The Frogmarch

"I've got to pull up my stakes and roll, man." --Jean-Jacques Libris de Kerouac

Tuesday, August 26, 2008

Macht mit der Alpenporn!

[This is Part 2. Read about part one of this trip here if you haven't already.]

Kick, step. Seven. Kick, step. Eight. Wipe nose with back of hand.
Kick, step. Nine. Kick, step. Ten. Stop and breathe. Pant, rather. Steady your boots in the knee-deep snow. Keep your eyes in front, on the snow-covered face rising steeply in front of you. Do not look down behind you. Do NOT look at the 2000 feet of vacant air 10 feet to your right. Breathe. Balance. Steady. Not much further now. Just reach the ridge top, traverse left across the top of the slope. Then maybe only a hundred yards' scramble to the summit. Kick, step. One. Kick, step. Two.

Austria's Schesaplana is not a typical setting for this type of petit-Krakauer-style drama. It is not overly high (10,000 feet) and can be climbed without climbing gear by amateurs and determined novices in the summer months. It's only a couple hours' hike from the Luenersee, a scenic Alpine lake popular among trout fishermen and served by a cable car from the Brandnertal valley.

Fortified by a hearty Austrian breakfast (cold meats, cheese, dark bread, boiled eggs) and encouraged by the sun burning through the morning fog, I drove the twisty single-lane road up to the trailhead, tailgated most of the way by an ubermensch in German-plated BMW M3 since there was no room to pull over to let him by (c'mon, dude, this rented 1.2 liter Opel makes maybe 80 horsepower, cut me some slack on the steep uphills). The morning mist was just starting to burn off when I reached the Luenersee [photos; you're gonna want to click on these to view full-size].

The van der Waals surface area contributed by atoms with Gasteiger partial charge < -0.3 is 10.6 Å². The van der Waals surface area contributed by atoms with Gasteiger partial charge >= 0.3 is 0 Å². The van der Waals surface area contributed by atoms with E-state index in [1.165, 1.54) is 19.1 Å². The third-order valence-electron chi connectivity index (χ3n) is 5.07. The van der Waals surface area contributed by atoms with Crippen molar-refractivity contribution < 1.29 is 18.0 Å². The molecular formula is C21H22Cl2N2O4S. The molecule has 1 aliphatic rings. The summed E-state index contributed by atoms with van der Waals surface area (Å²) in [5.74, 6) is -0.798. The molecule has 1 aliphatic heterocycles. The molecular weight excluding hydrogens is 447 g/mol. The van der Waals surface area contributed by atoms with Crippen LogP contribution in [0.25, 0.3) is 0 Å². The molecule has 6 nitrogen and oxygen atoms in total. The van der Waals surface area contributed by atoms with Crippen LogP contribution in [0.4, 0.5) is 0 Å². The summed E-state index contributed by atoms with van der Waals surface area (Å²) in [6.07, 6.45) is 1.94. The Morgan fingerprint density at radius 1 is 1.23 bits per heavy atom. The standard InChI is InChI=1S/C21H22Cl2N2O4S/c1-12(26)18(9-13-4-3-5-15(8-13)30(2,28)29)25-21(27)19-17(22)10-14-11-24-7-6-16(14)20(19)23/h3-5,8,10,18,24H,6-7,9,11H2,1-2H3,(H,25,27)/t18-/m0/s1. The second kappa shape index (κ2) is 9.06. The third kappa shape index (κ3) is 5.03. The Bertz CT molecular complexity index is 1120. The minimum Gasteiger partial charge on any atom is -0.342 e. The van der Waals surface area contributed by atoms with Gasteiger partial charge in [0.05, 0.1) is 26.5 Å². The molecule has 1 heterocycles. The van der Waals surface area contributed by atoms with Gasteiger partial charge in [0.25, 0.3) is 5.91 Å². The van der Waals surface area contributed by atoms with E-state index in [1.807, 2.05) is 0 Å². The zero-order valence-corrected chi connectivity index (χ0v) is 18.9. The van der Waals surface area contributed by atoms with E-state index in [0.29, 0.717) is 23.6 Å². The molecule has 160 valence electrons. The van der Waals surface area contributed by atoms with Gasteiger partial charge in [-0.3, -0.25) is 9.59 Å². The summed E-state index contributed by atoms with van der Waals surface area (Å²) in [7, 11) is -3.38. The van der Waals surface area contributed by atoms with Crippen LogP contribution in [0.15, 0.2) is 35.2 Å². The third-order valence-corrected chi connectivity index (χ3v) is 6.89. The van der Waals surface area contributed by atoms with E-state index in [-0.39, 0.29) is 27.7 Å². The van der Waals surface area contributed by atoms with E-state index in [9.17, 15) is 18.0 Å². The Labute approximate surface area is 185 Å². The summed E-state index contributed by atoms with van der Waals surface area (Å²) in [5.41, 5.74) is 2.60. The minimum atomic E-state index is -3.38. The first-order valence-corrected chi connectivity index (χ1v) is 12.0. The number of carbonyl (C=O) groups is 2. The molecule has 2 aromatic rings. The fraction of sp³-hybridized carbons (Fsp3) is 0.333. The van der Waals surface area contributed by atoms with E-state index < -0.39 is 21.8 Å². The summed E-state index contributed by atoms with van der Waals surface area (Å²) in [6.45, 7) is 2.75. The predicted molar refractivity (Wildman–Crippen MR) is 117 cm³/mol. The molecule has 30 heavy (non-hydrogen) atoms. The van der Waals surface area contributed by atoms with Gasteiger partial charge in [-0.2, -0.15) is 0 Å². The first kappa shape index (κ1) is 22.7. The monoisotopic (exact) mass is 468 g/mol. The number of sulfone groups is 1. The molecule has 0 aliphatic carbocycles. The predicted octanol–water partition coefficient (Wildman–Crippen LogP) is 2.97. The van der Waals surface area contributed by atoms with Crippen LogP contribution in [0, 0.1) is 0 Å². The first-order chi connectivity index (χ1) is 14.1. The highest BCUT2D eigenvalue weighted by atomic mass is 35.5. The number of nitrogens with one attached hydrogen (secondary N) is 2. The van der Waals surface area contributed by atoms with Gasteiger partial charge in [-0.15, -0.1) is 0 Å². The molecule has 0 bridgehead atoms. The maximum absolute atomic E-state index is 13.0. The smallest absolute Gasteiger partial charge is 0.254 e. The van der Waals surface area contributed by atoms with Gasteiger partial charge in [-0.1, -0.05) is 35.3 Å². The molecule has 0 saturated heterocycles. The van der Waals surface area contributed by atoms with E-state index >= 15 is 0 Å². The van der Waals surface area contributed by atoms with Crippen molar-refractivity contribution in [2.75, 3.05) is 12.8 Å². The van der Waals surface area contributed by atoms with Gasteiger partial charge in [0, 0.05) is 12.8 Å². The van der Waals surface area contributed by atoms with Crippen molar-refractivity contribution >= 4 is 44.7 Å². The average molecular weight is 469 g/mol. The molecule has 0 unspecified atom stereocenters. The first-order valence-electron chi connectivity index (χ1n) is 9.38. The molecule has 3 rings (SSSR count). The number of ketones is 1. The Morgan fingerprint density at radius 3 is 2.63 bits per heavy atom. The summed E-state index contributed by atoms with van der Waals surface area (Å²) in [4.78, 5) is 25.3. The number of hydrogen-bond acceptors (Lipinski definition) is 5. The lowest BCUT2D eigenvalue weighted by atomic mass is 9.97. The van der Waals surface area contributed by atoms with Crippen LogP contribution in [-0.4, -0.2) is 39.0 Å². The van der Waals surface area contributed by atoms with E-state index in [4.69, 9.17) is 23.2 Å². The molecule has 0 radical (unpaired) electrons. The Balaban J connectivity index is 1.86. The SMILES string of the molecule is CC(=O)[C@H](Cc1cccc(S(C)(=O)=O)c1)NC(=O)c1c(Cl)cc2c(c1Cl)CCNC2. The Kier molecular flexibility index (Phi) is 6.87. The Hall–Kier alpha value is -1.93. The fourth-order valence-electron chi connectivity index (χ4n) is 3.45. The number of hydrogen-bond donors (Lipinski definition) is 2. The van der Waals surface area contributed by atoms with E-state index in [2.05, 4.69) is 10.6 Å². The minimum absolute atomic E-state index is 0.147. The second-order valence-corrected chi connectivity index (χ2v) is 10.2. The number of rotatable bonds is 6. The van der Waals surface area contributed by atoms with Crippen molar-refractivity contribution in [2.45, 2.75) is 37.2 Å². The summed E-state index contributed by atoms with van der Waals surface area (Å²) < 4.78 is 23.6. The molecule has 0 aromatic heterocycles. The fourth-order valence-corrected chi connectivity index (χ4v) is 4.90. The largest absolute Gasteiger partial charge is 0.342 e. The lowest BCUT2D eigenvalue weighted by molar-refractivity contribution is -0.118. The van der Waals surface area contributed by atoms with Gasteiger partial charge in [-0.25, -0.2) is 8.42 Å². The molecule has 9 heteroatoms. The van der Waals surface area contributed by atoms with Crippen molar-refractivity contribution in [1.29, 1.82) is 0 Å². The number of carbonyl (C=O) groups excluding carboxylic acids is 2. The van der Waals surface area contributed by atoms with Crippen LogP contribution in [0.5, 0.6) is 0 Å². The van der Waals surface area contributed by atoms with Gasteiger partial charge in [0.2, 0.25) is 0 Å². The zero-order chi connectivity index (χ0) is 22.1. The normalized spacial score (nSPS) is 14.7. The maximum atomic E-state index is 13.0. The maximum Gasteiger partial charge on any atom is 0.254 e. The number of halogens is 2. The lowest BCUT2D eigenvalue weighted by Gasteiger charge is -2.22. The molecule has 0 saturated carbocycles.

The route to the Schesaplana summit follows a well-established, flat, graded path that traces the shoreline of the Luenersee, then suddenly pitches uphill and becomes rather rocky, switching back repeatedly and crossing scree slopes. After maybe an hour of leg-deadening climbing and increasingly nice views back over the lake and rocky meadows [photos], the trail tops out onto a plateau directly in front of the Totalphutte .

"Hutte" is something of a misnomer, since these Alpine huts maintained by the Austrian Alpine Club are actually pretty cushy as high-mountain lodgings go, offering dorm-style accommodations and hot meals. The spacing of these huts along the major hiking routes means that the backpacker need carry no tent, no stove, and no food--just the necessary clothing and gear. Since camping is forbidden in many Alpine areas anyway, such hut-to-hut hiking is the ideal way to go, and one could theoretically walk from France across Switzerland and much of Austria without carrying much more than a change of clothes and a toothbrush (and a wallet--hut accommodations and meals are cheap but add up)[photo: Totalphutte and trail to Schesaplana, actually taken on my way back down].